A Canyon Springs High School teacher remains in his classroom as he awaits a new heart.
Marty Vece's condition -- cardiomyopathy -- is so bad that he is exhausted just from getting dressed.
"I'm 45. I'm young. But I don't feel young these days," he said. "There's days when I feel like I'm very, very old."
This past year, Marty's quality of life quickly deteriorated. And since Las Vegas doesn't offer the transplant services he needs, he had to go to UCLA for a heart transplant.
His wife Elizabeth said there was a lot of stress -- both financial but also worrying about Marty's health. His wife packed up their home, and moved their 3 girls to California where Marty was told he'd need to live for 6 months.
But when he got there, doctors determined his lungs were overtaxed and he wouldn't survive a heart transplant.
So Marty got an LVAD -- left ventricular assist device -- which pumps his blood for him. It was a catch 22 because the LVAD improved his health so much, he's been bumped back down on the transplant list.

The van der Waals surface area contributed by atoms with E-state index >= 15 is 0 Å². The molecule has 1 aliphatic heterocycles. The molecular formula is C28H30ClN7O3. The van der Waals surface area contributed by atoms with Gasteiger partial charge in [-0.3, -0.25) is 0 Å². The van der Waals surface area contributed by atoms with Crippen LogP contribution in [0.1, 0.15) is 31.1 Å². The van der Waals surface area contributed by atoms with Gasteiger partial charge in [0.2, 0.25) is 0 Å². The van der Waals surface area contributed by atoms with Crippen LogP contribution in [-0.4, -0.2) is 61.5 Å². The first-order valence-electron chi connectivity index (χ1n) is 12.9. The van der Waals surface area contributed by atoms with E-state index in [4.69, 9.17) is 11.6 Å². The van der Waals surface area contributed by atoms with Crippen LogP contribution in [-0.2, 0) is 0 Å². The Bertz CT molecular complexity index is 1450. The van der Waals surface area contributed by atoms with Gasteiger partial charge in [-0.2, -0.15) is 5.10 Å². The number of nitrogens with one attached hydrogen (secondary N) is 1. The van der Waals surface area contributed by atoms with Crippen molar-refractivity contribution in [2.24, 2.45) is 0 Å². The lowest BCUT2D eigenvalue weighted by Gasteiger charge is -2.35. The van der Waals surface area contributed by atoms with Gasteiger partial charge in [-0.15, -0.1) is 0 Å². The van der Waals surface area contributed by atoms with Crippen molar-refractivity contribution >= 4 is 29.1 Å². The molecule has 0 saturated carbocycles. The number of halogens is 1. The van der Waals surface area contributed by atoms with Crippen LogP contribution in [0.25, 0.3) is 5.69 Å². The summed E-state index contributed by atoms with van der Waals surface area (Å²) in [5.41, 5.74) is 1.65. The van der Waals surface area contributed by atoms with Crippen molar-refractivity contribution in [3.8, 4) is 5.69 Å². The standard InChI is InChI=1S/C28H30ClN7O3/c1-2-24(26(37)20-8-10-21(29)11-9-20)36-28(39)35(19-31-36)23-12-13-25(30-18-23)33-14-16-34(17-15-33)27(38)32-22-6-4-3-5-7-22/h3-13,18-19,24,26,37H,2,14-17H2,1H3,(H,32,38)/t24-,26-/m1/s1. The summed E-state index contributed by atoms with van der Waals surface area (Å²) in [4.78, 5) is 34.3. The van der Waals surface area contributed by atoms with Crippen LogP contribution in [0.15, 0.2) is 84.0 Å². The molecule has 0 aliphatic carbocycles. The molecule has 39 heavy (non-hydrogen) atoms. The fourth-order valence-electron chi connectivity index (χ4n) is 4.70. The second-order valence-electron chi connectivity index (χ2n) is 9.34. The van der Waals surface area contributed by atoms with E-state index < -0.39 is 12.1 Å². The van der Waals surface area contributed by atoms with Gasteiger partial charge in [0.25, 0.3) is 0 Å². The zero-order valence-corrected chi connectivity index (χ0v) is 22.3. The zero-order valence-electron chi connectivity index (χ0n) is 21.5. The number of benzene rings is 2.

Still, his quality of life is not good. And his family is still hoping for a heart.
"And then there is the guilt of thinking someone else has to lose their life for us to get a heart transplant," Elizabeth said.
And that may be the hardest part. Marty says he struggles with guilt that someone must die so he can live. It's an extraordinary gift. One he hopes more people will consider giving.
"Before all of this happened to me, I was like the majority of people about organ donorship," he said. "I was ignorant of the situation. I was a donor but I had no idea how low the percentage of organ donors there are out there."
But for his girls' sake, he's hoping this story will help change that.
Marty says Canyon Springs High School, where he's been a teacher for 10 years, has been incredibly supportive. His health insurance will cover the transplant.
Problem is it doesn't cover living expenses in California or loss of income -- and he's required to stay there after the transplant for at least 6 months.
The family will rely on donations to stay afloat. If people would like to donate, they can go to Help Hope Live and go to Marty's patient page.